I feel sympathy for anyone that's trapped in a job they don't enjoy anymore (and in the music business, that's what entertaining an audience is - your job).

To keep this on topic - my biggest disappointments were Joe Cocker - drunk and vomiting, he cut his set very short... and Rod Stewart and The Faces. They were so drunk that I'm sure they were enjoying themselves, but the performance was dismal - like an amateur garage band doing bad covers of Rod Stewart songs.

dg


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« Reply #25 on: July 23, 2008, 02:36:30 PM »

To keep this on topic - my biggest disappointments were Joe Cocker - drunk and vomiting, he cut his set very short... and Rod Stewart and The Faces. They were so drunk that I'm sure they were enjoying themselves, but the performance was dismal - like an amateur garage band doing bad covers of Rod Stewart songs.

dg


How apt!  This started out with a complaint about the Black Crowes and my view that they are the reincarnation of Rod Stewart and the Faces. So they inherited the drunk and disorderly trait also!
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« Reply #26 on: July 23, 2008, 02:58:10 PM »

Quote
  any successful business will suck up a good portion of your time - the time you used to have playing, writing and singing.

Its like a guy who likes to fish so he opens a Bait Shop - then he doesn't have time to go fishing.

Quote
not about music, it's about business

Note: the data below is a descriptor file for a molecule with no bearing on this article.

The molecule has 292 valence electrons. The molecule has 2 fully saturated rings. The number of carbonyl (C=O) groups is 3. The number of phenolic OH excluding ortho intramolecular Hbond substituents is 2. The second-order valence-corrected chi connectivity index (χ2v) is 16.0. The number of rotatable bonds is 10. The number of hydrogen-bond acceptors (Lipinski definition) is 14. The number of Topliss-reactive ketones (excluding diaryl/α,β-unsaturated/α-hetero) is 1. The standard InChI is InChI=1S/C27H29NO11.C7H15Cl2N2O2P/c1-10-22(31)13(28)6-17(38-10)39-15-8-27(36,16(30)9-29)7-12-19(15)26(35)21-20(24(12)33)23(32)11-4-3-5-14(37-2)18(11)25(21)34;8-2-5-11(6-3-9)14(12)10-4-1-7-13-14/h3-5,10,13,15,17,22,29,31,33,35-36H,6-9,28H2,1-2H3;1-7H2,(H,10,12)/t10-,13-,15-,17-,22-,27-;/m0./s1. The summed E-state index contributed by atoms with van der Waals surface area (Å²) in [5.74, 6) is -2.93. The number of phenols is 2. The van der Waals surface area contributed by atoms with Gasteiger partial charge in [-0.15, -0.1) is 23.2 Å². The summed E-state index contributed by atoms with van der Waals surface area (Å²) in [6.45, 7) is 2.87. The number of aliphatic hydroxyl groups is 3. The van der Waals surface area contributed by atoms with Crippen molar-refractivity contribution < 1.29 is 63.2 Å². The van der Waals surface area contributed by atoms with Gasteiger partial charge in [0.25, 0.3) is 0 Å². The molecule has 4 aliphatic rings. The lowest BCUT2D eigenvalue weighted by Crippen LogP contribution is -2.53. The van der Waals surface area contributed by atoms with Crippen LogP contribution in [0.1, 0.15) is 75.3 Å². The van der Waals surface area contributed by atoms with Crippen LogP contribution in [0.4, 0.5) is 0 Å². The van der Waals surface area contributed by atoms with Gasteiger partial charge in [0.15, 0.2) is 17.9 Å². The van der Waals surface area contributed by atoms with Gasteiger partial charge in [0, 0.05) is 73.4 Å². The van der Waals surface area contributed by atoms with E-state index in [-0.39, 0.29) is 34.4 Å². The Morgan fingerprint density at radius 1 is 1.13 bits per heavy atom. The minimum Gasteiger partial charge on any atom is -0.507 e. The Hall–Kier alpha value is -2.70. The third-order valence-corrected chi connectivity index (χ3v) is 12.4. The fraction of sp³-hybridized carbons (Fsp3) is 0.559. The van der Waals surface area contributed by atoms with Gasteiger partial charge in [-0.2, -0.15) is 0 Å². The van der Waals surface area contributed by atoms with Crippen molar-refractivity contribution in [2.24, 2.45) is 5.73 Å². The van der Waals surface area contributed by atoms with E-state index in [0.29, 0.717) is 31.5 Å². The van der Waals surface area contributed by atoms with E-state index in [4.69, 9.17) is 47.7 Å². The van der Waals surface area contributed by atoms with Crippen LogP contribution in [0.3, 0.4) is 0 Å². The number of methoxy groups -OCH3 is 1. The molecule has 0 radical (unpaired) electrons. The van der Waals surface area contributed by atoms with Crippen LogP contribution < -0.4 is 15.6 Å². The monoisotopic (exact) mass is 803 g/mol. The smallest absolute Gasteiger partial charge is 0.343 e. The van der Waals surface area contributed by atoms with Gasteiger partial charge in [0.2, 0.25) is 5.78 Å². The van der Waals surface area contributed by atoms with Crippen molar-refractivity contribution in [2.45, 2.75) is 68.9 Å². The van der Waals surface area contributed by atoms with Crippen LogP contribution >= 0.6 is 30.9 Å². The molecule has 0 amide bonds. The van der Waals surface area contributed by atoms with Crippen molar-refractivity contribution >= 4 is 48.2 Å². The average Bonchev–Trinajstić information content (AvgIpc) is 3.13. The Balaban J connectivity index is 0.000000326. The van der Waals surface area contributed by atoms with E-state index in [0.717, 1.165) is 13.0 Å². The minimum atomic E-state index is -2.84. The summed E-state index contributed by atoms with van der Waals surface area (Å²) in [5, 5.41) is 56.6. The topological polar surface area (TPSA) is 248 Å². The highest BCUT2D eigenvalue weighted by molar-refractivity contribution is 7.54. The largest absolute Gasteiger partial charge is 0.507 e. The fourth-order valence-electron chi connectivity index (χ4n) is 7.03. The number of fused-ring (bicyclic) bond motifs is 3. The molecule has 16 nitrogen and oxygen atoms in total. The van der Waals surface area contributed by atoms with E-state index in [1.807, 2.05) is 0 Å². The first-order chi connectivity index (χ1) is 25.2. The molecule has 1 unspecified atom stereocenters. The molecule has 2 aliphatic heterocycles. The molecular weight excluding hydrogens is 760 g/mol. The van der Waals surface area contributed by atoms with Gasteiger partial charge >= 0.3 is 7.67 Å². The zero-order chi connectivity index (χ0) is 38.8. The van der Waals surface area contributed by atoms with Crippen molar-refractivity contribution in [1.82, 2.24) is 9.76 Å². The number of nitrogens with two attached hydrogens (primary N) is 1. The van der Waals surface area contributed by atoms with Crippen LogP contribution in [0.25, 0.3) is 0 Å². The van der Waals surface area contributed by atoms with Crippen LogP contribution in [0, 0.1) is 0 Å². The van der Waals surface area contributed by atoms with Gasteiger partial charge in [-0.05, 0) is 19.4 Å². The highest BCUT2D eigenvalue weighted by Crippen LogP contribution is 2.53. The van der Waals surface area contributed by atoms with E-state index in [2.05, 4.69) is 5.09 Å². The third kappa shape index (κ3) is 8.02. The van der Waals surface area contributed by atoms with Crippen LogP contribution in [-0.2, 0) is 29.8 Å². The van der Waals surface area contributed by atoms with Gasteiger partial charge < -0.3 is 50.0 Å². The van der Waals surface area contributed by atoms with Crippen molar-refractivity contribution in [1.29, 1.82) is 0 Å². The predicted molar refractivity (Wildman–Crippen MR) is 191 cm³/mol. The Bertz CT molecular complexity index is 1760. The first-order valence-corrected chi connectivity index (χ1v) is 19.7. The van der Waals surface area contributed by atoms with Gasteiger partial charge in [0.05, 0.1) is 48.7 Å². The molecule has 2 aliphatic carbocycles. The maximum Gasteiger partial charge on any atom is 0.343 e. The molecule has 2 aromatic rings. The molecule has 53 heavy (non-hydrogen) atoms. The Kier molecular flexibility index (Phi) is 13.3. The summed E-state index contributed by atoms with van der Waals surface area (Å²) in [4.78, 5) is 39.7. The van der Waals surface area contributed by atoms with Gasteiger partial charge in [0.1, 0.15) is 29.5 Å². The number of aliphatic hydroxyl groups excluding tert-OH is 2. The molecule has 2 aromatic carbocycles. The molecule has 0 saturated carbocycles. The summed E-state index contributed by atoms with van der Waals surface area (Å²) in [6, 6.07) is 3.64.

Once you ' sign a contract ' then you belong to the system -
go where they send you, sing what they tell you.
Maybe you start out doing it ' for the music '  but you end up trapped in a system that is ' about money '
You signed a contract - giving ' money ' the control.

The system doesn't care about your love of the music or creativity unless it makes money from it.

If you stay independent then you have control but you may not get rich and famous.
You may have to do something else to support your ' hobby '.

Personally, I'd rather have a hobby I enjoy than a job I hate. I've taken the road less traveled.

- Larry

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Jeff
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« Reply #27 on: July 23, 2008, 03:22:27 PM »

Of course there are the opening acts that disapoint and leave you wondering how they got the gig too.

Or the opposite.  Years and years ago I saw Rory Gallagher open for Deep Purple.  Wearing just a plaid shirt and jeans (and this was the time of glamrock)--he absolutely blew the audience away.  Deep Purple seemed like a bunch of overhyped poseurs in comparison.  I mean Rory's guitar was practically on fire, and he was followed by Smoke on the Water power chords.

Jeff
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« Reply #28 on: July 23, 2008, 06:05:48 PM »

I think it has a lot also to do with where the artist is in their career. Like they say...timing is everything. For example; saw Gordon Lightfoot twice, first time at his peak of song popularity and the show was great. Four years later when things were not so good for him, the show was disappointing-he told the same jokes, had the same set list and when someone loudly requested "Sundown" he rudely said he'd play it when HE was ready.

Saw Robert Palmer at his peak-Addicted to Love. The best concert I have ever seen. He played for 2 hours, no breaks and only 2 minutes max between songs. I recall at least 3 encores.

Saw Jefferson Starship, they were awful, played for 5 minutes, screwed around for 30 minutes, repeated this 3 times. Billy Joel opened for them, which is why I went, and he put on a great show, but declined an encore since he wasn't the main act.
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« Reply #29 on: July 23, 2008, 10:38:45 PM »

Tommy is now very candidly admitting that his "exhaustion" last winter was treatment for alcoholism.
Interesting.  The show I'm talking about was about 3 years ago.  He was drinking a lot that night as well.  I thought his "break" was due to some heart problems?